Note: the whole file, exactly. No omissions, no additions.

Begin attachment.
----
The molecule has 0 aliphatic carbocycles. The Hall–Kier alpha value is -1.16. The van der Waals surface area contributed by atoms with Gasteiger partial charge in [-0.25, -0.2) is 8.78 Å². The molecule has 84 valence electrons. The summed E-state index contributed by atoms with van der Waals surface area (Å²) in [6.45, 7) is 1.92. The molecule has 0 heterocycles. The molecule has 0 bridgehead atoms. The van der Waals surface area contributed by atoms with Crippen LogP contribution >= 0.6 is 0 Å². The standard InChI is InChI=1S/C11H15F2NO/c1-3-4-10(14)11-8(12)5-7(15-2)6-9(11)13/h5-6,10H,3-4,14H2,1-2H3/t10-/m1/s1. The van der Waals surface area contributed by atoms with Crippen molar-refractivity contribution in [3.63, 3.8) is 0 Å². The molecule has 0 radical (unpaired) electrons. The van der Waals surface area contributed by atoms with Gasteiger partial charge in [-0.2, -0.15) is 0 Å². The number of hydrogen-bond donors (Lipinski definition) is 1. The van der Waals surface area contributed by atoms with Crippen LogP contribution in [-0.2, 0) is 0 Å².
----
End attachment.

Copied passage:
The molecule has 0 aliphatic carbocycles. The Hall–Kier alpha value is -1.16. The van der Waals surface area contributed by atoms with Gasteiger partial charge in [-0.25, -0.2) is 8.78 Å². The molecule has 84 valence electrons. The summed E-state index contributed by atoms with van der Waals surface area (Å²) in [6.45, 7) is 1.92. The molecule has 0 heterocycles. The molecule has 0 bridgehead atoms. The van der Waals surface area contributed by atoms with Crippen LogP contribution >= 0.6 is 0 Å². The standard InChI is InChI=1S/C11H15F2NO/c1-3-4-10(14)11-8(12)5-7(15-2)6-9(11)13/h5-6,10H,3-4,14H2,1-2H3/t10-/m1/s1. The van der Waals surface area contributed by atoms with Crippen molar-refractivity contribution in [3.63, 3.8) is 0 Å². The molecule has 0 radical (unpaired) electrons. The van der Waals surface area contributed by atoms with Gasteiger partial charge in [-0.2, -0.15) is 0 Å². The number of hydrogen-bond donors (Lipinski definition) is 1. The van der Waals surface area contributed by atoms with Crippen LogP contribution in [-0.2, 0) is 0 Å².